Page 97

transferred the case to Jefferson County because of extensive pretrial publicity in Calhoun County. The action was then stayed pending resolution of a related federal action.2

On September 9, 2003, the parties to the federal action entered into a settlement agreement, which operated as a "full discharge and satisfaction of all claims that Plaintiffs have or could have had against the parties released under the Settlement Agreement." The Suggses were included within the scope of that agreement. In a letter dated the same day, the manufacturers asked the Suggses to join in a stipulation of dismissal of this state-court case. The Suggses refused to do so, stating that they had yet to receive payment due under the settlement.

In early 2004, however, the Suggses received advanced payments under the settlement, which they unequivocally accepted. In July 2004, the manufacturers again asked the Suggses to join in a stipulation of dismissal, and the Suggses again refused to do so. Instead, the Suggses filed their own motion in the state action, styled as a "Substitution of Class Representatives," moving for joinder of six additional plaintiffs ("the new plaintiffs").3 The manufacturers moved to strike the motion.

In December 2004, the Jefferson Circuit Court entered an order (1) granting the Suggses' motions to amend the complaint and for substitution of class representatives, thus joining the new plaintiffs; (2) granting leave to add additional plaintiffs until April 1, 2005, without any further leave of the court; (3) reserving judgment on whether class certification was appropriate in light of the allegations asserted in the Suggses' second amended complaint; and (4) dismissing the Suggses, noting that they were subject to the terms of the settlement agreement. The court also certified the previously quoted controlling question of law for permissive appeal under Rule 5.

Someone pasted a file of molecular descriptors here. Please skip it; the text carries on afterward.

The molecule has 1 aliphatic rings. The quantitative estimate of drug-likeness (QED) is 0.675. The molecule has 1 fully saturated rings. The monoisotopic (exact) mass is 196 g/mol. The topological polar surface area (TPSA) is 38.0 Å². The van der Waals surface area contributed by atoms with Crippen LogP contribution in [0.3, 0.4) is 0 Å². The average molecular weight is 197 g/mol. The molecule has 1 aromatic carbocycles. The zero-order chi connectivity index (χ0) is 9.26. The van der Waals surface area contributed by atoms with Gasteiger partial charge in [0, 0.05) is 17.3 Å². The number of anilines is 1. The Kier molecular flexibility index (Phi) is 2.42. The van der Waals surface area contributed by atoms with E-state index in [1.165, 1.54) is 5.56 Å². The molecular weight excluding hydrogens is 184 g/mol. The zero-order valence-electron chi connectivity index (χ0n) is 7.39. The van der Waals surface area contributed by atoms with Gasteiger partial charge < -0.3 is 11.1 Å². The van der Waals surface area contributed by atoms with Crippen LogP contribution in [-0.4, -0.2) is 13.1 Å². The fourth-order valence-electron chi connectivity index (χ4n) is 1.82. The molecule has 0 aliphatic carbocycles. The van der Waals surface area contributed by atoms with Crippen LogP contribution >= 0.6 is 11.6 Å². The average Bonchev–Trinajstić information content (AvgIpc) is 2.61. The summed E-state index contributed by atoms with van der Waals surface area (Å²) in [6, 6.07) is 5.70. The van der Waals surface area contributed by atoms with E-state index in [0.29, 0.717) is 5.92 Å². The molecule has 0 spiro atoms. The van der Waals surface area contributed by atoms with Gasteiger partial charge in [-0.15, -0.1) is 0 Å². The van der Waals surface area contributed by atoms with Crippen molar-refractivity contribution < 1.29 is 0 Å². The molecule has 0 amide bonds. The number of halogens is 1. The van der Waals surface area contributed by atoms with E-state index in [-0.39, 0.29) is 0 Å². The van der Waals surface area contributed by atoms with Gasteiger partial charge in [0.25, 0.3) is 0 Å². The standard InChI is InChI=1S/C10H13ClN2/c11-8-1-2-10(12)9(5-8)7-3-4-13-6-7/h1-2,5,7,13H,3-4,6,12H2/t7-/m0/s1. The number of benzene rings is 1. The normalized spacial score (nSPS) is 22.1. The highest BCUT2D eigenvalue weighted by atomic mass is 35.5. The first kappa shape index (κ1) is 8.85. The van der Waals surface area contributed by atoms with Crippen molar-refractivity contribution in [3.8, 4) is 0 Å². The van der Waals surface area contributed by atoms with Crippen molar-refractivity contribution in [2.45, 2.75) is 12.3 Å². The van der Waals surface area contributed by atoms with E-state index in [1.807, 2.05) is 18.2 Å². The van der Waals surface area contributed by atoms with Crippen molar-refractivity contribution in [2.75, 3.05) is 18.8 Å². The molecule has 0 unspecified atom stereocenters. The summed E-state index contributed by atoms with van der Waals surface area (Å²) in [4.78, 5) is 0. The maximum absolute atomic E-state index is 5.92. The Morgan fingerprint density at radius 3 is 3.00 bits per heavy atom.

II. Analysis

Although the Alabama Constitution of 1901 does not have a requirement that a proceeding involve a "case or controversy" as found in Art. III, § 2, of the United States Constitution,4 we have recognized that settlement renders a judicial proceeding moot and thereby destroys jurisdiction in many cases. See, e.g., Saia Food Distribs. & Club, Inc. v. SecurityLink from Ameritech, Inc., 902 So.2d 46, 55 (Ala.

Page 98